Sometimes the most important part of fishing is simply extending a helping hand.
Older Brother and his buddies are headed to the pond with some night crawlers they spent half the night digging up and putting in an old coffee can filled with mulch pilfered from Mom’s garden. You desperately want to be included; they, of course, want no part of you. Then Mom or Dad steps in and commands Older Brother to take you along. You are an instant pariah, subject to all the abuse and petty misery that OB and his team can inflict. On the way home, you think about payback. One of these days….
Joe and I were all set to fish some prime bass water when a last-minute call added an unwanted member to our party. We had been saddled with the 12-year-old son of a really big client of an outfitter Joe knew.
“What can I do?” the outfitter told Joe. “He’s really important to me. He always brings his son along, but he’s too busy to fish with him.”
“What can I do?” Joe said when he called me. “I owe him a favor.”
Junior, as it turned out, was a typical 12-year-old. We shook hands in that awkward man-child way, and told him to hop in the back of the truck. The pond was about 20 minutes away. Attempts to get Junior to talk resulted in monotone, monosyllabic answers. So we rode the rest of the way in silence. At the pond Joe and I broke out baitcasting rods rigged with spinnerbaits. Junior stood self-consciously to the side, fiddling with a spinning rod.
“You need any help rigging up?” I asked.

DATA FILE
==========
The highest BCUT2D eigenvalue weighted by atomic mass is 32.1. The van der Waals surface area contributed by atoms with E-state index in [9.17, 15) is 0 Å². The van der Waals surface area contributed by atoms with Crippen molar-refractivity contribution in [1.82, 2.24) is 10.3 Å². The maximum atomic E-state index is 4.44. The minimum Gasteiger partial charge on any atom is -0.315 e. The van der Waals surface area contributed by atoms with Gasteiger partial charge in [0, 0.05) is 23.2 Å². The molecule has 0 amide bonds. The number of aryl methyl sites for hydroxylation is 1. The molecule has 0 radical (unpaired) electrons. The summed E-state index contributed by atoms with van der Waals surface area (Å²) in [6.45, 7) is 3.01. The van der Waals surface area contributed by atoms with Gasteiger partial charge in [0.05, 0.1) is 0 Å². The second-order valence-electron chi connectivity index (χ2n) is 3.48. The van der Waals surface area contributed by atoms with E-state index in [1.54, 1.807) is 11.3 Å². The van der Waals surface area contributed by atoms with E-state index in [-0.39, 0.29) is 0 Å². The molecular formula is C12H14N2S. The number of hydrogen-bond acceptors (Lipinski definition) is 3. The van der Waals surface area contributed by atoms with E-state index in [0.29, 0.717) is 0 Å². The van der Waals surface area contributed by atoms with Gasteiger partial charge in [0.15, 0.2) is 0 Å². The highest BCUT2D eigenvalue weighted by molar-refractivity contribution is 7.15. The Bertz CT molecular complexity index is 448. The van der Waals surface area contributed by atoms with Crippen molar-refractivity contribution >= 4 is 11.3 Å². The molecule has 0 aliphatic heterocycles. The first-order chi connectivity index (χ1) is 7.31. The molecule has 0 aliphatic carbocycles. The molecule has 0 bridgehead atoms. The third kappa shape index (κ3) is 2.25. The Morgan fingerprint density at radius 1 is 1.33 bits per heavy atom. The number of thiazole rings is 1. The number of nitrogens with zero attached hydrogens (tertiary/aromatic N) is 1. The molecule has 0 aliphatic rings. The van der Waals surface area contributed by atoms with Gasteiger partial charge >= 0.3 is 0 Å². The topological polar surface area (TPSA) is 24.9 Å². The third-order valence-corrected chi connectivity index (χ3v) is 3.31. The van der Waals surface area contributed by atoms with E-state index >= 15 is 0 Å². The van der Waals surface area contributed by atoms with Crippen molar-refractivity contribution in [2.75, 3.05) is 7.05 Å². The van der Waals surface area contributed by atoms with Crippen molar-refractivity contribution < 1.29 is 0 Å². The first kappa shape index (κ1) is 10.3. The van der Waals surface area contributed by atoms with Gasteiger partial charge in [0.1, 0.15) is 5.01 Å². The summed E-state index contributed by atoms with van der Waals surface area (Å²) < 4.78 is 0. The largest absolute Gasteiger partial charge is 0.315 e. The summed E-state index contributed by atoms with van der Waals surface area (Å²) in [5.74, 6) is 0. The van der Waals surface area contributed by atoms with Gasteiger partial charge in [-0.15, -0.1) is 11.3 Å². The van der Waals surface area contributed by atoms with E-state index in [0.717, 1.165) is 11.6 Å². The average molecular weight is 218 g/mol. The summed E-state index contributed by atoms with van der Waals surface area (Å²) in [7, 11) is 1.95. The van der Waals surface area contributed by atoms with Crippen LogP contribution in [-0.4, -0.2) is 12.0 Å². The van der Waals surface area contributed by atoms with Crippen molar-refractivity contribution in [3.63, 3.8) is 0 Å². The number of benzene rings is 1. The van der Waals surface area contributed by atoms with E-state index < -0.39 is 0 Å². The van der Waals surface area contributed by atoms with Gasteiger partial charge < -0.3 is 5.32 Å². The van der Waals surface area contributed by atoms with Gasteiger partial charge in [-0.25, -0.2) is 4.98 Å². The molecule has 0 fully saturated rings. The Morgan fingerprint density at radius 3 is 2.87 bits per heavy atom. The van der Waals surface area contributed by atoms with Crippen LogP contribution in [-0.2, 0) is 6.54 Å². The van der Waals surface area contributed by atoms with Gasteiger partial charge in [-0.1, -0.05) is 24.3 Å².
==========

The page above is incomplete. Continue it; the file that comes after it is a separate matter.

“Okay,” Joe said. “You fish here. We’ll be over there, on the other side.”
Joe and I were into fish right away. After releasing a few, I glanced over at our charge. He was casting awkwardly, and the lure traveled only about 20 feet before abruptly stopping in midair and crashing to the surface.
“How you doing?” I asked.
But he wasn’t okay; any idiot could see that. He had been palmed off on two strangers-and he knew it. He was angry, frustrated, intimidated…and he wasn’t catching fish. I reeled in, and as I did I saw that Joe had also reeled in. We walked over, and Joe looked at the rod. The line was hopelessly tangled around the spool and reel seat. The kid was embarrassed, but Joe said, “Let’s try another rod.” Then he handed him a spinnerbait. From the way the kid fumbled, we knew he didn’t know how to tie the knot properly.
“Funny thing about bass,” Joe said. “They’re kinda particular about how you tie these things on.”
Nervous smile from Junior, the kind that says, Help!
“Mono sometimes has a mind of its own,” Joe said with a laugh as he took the line in hand. “Let me show you how to tame it.”
It didn’t take long for Junior to get the hang of tying knots. He just needed someone to show him how.
“Okay,” Joe said. “Let’s see who’s interested in this thing.”
Junior cast out past some weeds.
“That’s it,” Joe said. “Now bring the bait just past that weedbed.” We saw a swirl appear behind the lure. The kid lurched back and the rod bowed. Second smile of the day-and this one was as real as it was broad.
“Steady now,” Joe said. “You got him.” He lipped the bass, and lifted it so Junior could get a good look. “Not bad, pardner,” he said. Juniior was beaming now. “Wait till I show my dad.”
“You can do that,” Joe said. “Or we can let him go. That way he’ll be bigger next time you catch him.” Junior looked at Joe, then at me. “Put him back,” he said at last. Joe smiled and let the fish go. “All right. Let’s see about his big brother. Cast over there.”
A little while later Junior looked over his shoulder and said, “Hey, you guys gonna fish?”
“Don’t worry about us. We’re doing just fine right here.”